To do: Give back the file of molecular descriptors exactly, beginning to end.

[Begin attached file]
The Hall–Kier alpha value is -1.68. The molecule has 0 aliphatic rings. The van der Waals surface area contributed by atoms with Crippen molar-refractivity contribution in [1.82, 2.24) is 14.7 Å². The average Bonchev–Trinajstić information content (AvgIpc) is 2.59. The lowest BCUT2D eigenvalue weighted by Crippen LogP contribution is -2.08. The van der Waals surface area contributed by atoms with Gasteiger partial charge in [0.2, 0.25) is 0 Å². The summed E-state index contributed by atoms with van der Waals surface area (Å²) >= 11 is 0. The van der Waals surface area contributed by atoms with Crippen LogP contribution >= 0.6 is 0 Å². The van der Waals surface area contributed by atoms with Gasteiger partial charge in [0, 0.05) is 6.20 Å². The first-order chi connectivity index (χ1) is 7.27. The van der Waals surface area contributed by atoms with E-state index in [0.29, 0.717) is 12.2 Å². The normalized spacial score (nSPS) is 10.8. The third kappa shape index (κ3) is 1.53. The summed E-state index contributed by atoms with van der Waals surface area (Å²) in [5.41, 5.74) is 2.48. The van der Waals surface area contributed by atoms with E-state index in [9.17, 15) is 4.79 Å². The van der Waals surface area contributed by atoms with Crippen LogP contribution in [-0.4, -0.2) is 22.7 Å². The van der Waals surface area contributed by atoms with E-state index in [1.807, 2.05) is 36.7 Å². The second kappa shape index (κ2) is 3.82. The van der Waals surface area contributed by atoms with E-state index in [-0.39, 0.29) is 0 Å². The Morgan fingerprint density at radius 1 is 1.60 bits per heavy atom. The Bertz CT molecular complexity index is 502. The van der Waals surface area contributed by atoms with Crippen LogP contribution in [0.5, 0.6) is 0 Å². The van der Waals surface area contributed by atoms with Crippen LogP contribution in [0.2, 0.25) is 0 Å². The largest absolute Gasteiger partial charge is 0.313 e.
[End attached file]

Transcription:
The Hall–Kier alpha value is -1.68. The molecule has 0 aliphatic rings. The van der Waals surface area contributed by atoms with Crippen molar-refractivity contribution in [1.82, 2.24) is 14.7 Å². The average Bonchev–Trinajstić information content (AvgIpc) is 2.59. The lowest BCUT2D eigenvalue weighted by Crippen LogP contribution is -2.08. The van der Waals surface area contributed by atoms with Gasteiger partial charge in [0.2, 0.25) is 0 Å². The summed E-state index contributed by atoms with van der Waals surface area (Å²) >= 11 is 0. The van der Waals surface area contributed by atoms with Crippen LogP contribution >= 0.6 is 0 Å². The van der Waals surface area contributed by atoms with Gasteiger partial charge in [0, 0.05) is 6.20 Å². The first-order chi connectivity index (χ1) is 7.27. The van der Waals surface area contributed by atoms with E-state index in [0.29, 0.717) is 12.2 Å². The normalized spacial score (nSPS) is 10.8. The third kappa shape index (κ3) is 1.53. The summed E-state index contributed by atoms with van der Waals surface area (Å²) in [5.41, 5.74) is 2.48. The van der Waals surface area contributed by atoms with E-state index in [9.17, 15) is 4.79 Å². The van der Waals surface area contributed by atoms with Crippen LogP contribution in [-0.4, -0.2) is 22.7 Å². The van der Waals surface area contributed by atoms with E-state index in [1.807, 2.05) is 36.7 Å². The second kappa shape index (κ2) is 3.82. The van der Waals surface area contributed by atoms with E-state index in [-0.39, 0.29) is 0 Å². The Morgan fingerprint density at radius 1 is 1.60 bits per heavy atom. The Bertz CT molecular complexity index is 502. The van der Waals surface area contributed by atoms with Crippen LogP contribution in [0.5, 0.6) is 0 Å². The van der Waals surface area contributed by atoms with Crippen LogP contribution in [0.2, 0.25) is 0 Å². The largest absolute Gasteiger partial charge is 0.313 e.